REVIEW: Don't Touch My Hair, Emma Dabiri

Thursday, 20 June 2019

Straightened. Stigmatised. 'Tamed'. Celebrated. Erased. Managed. Appropriated. Forever misunderstood. Black hair is never 'just hair'. This book is about why black hair matters. Emma Dabiri takes us from pre-colonial Africa, through the Harlem Renaissance, Black Power and on to today's Natural Hair Movement, the Cultural Appropriation Wars and beyond. We look at everything from hair capitalists like Madam C.J. Walker in the early 1900s to the rise of Shea Moisture today, from women's solidarity and friendship to 'black people time', forgotten African scholars and the dubious provenance of Kim Kardashian's braids. The scope of black hairstyling ranges from pop culture to cosmology, from prehistoric times to the (afro)futuristic. Uncovering sophisticated indigenous mathematical systems in black hairstyles, alongside styles that served as secret intelligence networks leading enslaved Africans to freedom, Don't Touch My Hair proves that far from being only hair, black hairstyling culture can be understood as an allegory for black oppression and, ultimately, liberation.

At first glance, Emma Dabiri’s Don’t Touch My Hair seems like a micro-history. A vitally important one, yes, but a micro-history all the same; one that initially, seems like it is going to focus on a rather small subject area.
What can a person really learn from reading about hair, after-all?
A bloody lot, apparently.
I just can’t explain the lengths to which this book opened my eyes. I learnt so much about things I had never before considered and honestly, I spent much of the time reading it, with my eyebrows in my hairline.
Because, as it is stated in the book’s synopsis, black hair is never ‘just hair’ and throughout this deftly argued, thought-provoking book, Emma Dabiri makes abundantly clear just why that is.
She explores how the representation of something so simple as hair, has changed and been manipulated throughout the years to serve as evidence to varied, and often colonial (supposedly post or otherwise) ideologies; how it has been appropriated, again and again throughout history, to further subjugate different aspects of black identities.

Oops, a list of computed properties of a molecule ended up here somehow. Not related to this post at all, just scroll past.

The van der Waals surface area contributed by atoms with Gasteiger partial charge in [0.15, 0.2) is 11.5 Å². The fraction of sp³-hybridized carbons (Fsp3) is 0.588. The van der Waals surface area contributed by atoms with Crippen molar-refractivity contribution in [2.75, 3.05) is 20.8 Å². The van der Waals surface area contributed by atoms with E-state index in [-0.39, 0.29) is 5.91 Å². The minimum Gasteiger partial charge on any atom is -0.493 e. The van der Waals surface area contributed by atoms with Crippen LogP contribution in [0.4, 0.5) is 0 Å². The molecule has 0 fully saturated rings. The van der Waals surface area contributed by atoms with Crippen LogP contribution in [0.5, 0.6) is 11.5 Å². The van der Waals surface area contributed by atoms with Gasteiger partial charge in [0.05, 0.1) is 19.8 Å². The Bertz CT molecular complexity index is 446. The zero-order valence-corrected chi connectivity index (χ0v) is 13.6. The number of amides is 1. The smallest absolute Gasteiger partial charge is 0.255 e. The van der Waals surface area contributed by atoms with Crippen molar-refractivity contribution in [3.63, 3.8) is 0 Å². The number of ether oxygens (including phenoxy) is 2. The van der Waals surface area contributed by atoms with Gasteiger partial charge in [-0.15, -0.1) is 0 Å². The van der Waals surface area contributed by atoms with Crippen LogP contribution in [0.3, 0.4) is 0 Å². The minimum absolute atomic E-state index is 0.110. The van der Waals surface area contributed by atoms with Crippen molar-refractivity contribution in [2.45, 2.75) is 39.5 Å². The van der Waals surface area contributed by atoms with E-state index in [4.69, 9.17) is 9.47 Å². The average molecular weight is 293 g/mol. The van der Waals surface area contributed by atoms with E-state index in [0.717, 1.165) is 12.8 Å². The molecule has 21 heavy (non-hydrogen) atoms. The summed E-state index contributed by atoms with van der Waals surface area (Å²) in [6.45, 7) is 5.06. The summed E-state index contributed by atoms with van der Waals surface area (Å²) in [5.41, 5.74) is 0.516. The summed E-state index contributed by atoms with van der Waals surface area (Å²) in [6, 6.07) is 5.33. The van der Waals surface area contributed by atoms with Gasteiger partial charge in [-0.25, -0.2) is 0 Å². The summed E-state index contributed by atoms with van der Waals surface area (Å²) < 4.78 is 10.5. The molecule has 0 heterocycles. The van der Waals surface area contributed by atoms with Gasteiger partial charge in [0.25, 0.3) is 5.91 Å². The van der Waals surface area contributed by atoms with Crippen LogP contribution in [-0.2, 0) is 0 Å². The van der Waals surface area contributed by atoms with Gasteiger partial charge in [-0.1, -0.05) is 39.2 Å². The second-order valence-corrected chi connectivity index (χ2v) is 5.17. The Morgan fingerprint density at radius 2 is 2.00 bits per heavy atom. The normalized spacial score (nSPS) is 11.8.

And boy, were those representations everywhere.
In music videos, advertisements, old newspaper articles, supposedly-definitive historical studies. Throughout the book, Emma Dabiri crosses centuries, nations and all of the machinations encompassed in each, to show just how pervasive hegemonic ideas about black hair have been in compounding over-arching attitudes towards race.
That is because, this portrayal of black hair has a part to play in all of it; in the subjugation of slaves, in the limited media representation of black women, in acceptable hairstyles of schools and the army, even in the erasure of pre-colonial African history and culture.
And, by understanding its place in their subjugation, rejecting its negative connotations and refusing to allow Euro-centric Western ideals, black women can feel pride in something that has always been a part of them by raising their voices against the undeserved scorn placed upon it. After-all, as Emma Dabiri herself states, “In the face of a five-century-long campaign about the ugliness and inadequacy of our hair, black women have collectively turned round and said, ‘Nah.’ We have shared our hair stories, our journeys through pain into acceptance and to pride. In doing so, we have built a powerful international community.”

Thanks to NetGalley and the publisher for sending me a copy of this book in exchange for an honest review.

Head on over to for this book, as well as all of the others featured in my reviews, complete with the added bonuses of free worldwide shipping and bringing a little joy to my life.

No comments :

Post a Comment